Postfire Contamination and Control

Items to remove contaminants from firefighter gear

As firefighters, what we do on a daily basis plays a large role in cancer prevention. We eat right, exercise, use source capture to keep diesel exhaust out of our stations, and follow best practices that lead to a healthy workplace. All of this is an important part of the equation, but we must also look closely at what we do immediately following a fire to keep the cycle of prevention going. It all starts with understanding the importance of contamination control.


Reducing the Postfire Threat of Cancer

Respiratory Protection in the Warm Zone: A Study

Creating a Cancer-Resistant Fire Department

Firefighters should learn from the science that has been conducted to find solutions to the cancer epidemic we face. We also need to adopt policy based on what we learned. I have been asked, do we really need to make these changes? Well, that’s a good question, so let’s look at that and how you can get started with some simple items that only cost a few dollars but work to keep a large portion of the fire contaminants at the incident scene.

Why We Need Postfire Decon

To understand why, we need to look no further than the research conducted by the National Institute for Occupational Safety and Health (NIOSH) and the Centers for Disease Control and Prevention (CDC). They have examined the incidents of cancer and the questions around fireground contamination. NIOSH research shows that firefighters are exposed to many carcinogens during firefighting activities. These include known and suspect human carcinogenic toxicants like polycyclic aromatic-hydrocarbons (PAH) such as benzo[a]pyrene, asbestos, formaldehyde, benzene, and 1,3-butadiene along with many other probable or possible human carcinogens. These compounds attach to our equipment during fires through contact with products of combustion or what we call smoke (photo 1). You should avoid this toxic soup of hundreds of compounds, if possible. Of course, firefighters will find it impossible to avoid every exposure, so we must be aware that our gear has become contaminated and needs to be decontaminated in a process that will remove as much of the contamination as possible.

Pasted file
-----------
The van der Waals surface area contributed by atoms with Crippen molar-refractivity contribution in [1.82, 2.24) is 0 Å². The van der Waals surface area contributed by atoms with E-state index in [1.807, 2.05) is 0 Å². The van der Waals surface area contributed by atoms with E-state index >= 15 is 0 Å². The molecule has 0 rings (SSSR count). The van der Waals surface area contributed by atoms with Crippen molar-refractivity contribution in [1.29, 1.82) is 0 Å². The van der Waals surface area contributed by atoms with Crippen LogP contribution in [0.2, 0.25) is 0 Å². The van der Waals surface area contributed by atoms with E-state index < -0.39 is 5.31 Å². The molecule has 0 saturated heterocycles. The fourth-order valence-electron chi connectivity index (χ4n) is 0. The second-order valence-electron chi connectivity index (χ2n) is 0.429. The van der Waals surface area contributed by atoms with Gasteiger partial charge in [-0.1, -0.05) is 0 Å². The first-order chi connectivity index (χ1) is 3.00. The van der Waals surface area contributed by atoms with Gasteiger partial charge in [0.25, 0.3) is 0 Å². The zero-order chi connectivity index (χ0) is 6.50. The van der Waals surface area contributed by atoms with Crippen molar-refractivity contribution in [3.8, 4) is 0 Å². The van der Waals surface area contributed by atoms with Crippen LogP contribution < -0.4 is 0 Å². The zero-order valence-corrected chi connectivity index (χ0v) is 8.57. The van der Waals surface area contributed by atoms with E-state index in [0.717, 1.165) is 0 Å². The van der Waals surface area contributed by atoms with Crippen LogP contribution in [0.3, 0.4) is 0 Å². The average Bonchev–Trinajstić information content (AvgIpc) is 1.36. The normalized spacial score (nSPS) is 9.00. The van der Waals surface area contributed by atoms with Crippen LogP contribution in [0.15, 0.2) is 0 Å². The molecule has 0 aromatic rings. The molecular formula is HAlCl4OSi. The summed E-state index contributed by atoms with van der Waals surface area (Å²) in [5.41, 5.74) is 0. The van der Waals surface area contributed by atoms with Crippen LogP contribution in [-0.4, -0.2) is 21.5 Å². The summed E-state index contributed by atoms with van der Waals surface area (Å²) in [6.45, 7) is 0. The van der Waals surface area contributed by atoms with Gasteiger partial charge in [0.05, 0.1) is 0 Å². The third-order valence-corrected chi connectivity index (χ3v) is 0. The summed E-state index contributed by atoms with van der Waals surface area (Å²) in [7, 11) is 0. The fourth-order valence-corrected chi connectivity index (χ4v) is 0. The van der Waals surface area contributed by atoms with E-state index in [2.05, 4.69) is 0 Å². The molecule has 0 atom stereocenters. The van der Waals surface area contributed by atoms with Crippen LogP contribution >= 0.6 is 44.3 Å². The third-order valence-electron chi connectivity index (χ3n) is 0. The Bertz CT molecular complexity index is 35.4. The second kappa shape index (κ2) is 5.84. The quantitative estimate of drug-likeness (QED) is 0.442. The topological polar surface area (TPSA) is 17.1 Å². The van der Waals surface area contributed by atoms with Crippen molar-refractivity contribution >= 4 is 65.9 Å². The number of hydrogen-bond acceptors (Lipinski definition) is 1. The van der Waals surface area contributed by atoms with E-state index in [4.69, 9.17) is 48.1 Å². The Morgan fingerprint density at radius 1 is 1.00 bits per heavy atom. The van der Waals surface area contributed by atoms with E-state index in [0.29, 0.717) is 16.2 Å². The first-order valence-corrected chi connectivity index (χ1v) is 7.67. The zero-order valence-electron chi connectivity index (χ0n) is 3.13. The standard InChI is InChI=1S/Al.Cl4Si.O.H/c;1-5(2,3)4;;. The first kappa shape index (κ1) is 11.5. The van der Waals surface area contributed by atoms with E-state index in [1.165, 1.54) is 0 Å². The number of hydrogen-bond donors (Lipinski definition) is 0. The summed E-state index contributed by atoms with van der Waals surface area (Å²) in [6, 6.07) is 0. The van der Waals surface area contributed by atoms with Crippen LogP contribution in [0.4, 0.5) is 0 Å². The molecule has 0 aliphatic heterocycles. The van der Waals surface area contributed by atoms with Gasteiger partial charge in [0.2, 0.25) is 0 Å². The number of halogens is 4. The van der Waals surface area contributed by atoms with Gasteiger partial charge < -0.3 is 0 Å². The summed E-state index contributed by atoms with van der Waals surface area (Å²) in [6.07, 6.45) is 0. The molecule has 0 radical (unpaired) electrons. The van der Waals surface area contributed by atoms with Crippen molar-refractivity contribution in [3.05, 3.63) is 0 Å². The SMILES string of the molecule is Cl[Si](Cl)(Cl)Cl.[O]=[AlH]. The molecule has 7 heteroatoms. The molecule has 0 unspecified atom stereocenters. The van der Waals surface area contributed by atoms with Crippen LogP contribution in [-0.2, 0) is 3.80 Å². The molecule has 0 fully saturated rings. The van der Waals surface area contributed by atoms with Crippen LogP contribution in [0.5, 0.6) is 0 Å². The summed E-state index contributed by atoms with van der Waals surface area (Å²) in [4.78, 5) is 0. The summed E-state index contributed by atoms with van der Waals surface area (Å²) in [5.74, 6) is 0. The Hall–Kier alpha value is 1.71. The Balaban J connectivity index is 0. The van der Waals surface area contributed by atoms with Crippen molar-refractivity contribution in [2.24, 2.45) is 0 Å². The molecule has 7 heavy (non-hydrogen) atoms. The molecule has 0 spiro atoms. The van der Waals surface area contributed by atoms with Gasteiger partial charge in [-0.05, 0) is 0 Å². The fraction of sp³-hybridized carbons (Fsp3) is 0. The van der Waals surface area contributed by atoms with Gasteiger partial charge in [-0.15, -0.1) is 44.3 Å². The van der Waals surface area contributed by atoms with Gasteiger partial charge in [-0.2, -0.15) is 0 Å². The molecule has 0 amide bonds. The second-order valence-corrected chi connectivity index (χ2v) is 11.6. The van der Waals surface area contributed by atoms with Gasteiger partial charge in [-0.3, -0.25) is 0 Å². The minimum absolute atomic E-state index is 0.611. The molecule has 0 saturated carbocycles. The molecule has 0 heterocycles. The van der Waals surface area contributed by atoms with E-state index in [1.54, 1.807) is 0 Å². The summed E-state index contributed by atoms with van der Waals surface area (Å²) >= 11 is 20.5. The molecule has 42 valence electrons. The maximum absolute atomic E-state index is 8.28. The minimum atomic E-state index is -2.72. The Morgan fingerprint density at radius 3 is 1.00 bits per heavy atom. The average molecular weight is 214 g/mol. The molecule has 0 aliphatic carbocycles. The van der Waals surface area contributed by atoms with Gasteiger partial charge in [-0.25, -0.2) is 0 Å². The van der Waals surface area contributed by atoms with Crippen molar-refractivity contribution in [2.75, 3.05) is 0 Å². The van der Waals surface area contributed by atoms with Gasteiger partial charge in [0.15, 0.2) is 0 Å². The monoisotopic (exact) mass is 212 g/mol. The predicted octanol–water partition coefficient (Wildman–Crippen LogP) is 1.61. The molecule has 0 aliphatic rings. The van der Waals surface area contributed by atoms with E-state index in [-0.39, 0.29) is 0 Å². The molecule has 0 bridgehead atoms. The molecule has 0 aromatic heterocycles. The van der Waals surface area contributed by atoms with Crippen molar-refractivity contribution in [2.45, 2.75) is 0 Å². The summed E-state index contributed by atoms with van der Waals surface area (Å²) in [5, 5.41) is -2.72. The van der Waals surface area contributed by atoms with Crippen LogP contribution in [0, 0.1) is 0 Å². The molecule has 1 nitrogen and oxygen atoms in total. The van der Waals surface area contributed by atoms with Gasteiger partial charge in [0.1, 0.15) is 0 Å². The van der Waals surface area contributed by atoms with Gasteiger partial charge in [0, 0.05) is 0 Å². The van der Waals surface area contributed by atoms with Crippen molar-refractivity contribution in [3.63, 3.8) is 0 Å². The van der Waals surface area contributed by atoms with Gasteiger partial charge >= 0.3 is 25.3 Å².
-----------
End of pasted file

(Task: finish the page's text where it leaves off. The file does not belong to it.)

Photo by Ioanna Raptis

(1) Photo by Ioanna Raptis; photos 2-4 by author.

In 2017, research demonstrated that firefighters could use simple methods such as soap and water in a field decontamination model to reduce the contaminants (PAH) by 85%. This is becoming a standard practice for many fire departments across the nation as a way to reduce exposure and leave the toxicants behind.

The Decon Method

Several methods of decon are offered through research. Wet soap decontamination proves to be the most effective. Adopting this as a primary decontamination process will give you the best results. However, in my climate, where it can routinely get extremely cold, wet decontamination may not be practical every time. Having a second option of dry decontamination provides some level effectiveness, but research shows that wet soap decontamination provides the best level—around 85% reduction as compared to a 23% reduction with dry decontamination.

Wet soap decontamination consists of using a detergent solution and water to wash off the contaminants. The process is quite simple and takes little time. A solution of dish detergent and water [10 milliliters (ml) in two gallons] is applied to the gear and then the gear is brushed to loosen the particulates, followed by a rinse down with clean water to remove the contaminants. This really can be done in any weather; however, places where freezing temperatures are a concern may need the option of dry decontamination, but it is not as effective. Dry decontamination is simply brushing off the particulates that are on the turnout gear.

The Decon Bucket